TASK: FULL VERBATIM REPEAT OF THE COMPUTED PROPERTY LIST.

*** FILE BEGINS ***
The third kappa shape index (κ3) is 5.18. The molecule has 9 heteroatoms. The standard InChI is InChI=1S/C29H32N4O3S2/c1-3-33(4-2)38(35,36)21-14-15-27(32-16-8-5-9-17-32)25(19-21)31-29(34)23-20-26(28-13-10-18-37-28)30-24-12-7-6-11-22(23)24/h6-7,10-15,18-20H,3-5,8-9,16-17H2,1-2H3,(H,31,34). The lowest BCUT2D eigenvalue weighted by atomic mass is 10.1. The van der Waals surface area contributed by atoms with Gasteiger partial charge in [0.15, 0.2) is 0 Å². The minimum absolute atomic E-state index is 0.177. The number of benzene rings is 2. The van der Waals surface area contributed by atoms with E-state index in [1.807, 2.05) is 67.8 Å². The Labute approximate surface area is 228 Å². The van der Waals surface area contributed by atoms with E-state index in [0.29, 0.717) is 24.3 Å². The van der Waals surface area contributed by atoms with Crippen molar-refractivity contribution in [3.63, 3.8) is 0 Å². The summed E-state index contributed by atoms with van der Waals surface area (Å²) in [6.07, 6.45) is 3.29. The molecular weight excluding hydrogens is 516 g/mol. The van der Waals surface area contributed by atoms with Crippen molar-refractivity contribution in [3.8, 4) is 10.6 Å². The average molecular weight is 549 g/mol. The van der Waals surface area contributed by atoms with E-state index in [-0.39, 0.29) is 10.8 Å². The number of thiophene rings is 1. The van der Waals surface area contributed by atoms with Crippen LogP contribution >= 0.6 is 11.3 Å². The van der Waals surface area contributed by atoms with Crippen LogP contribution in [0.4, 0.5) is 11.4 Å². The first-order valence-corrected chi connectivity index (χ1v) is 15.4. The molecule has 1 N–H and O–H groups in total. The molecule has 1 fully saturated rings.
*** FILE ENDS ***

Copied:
The third kappa shape index (κ3) is 5.18. The molecule has 9 heteroatoms. The standard InChI is InChI=1S/C29H32N4O3S2/c1-3-33(4-2)38(35,36)21-14-15-27(32-16-8-5-9-17-32)25(19-21)31-29(34)23-20-26(28-13-10-18-37-28)30-24-12-7-6-11-22(23)24/h6-7,10-15,18-20H,3-5,8-9,16-17H2,1-2H3,(H,31,34). The lowest BCUT2D eigenvalue weighted by atomic mass is 10.1. The van der Waals surface area contributed by atoms with Gasteiger partial charge in [0.15, 0.2) is 0 Å². The minimum absolute atomic E-state index is 0.177. The number of benzene rings is 2. The van der Waals surface area contributed by atoms with E-state index in [1.807, 2.05) is 67.8 Å². The Labute approximate surface area is 228 Å². The van der Waals surface area contributed by atoms with E-state index in [0.29, 0.717) is 24.3 Å². The van der Waals surface area contributed by atoms with Crippen molar-refractivity contribution in [3.63, 3.8) is 0 Å². The summed E-state index contributed by atoms with van der Waals surface area (Å²) in [6.07, 6.45) is 3.29. The molecular weight excluding hydrogens is 516 g/mol. The van der Waals surface area contributed by atoms with Crippen molar-refractivity contribution in [3.8, 4) is 10.6 Å². The average molecular weight is 549 g/mol. The van der Waals surface area contributed by atoms with E-state index in [-0.39, 0.29) is 10.8 Å². The number of thiophene rings is 1. The van der Waals surface area contributed by atoms with Crippen LogP contribution >= 0.6 is 11.3 Å². The van der Waals surface area contributed by atoms with Crippen LogP contribution in [0.4, 0.5) is 11.4 Å². The first-order valence-corrected chi connectivity index (χ1v) is 15.4. The molecule has 1 N–H and O–H groups in total. The molecule has 1 fully saturated rings.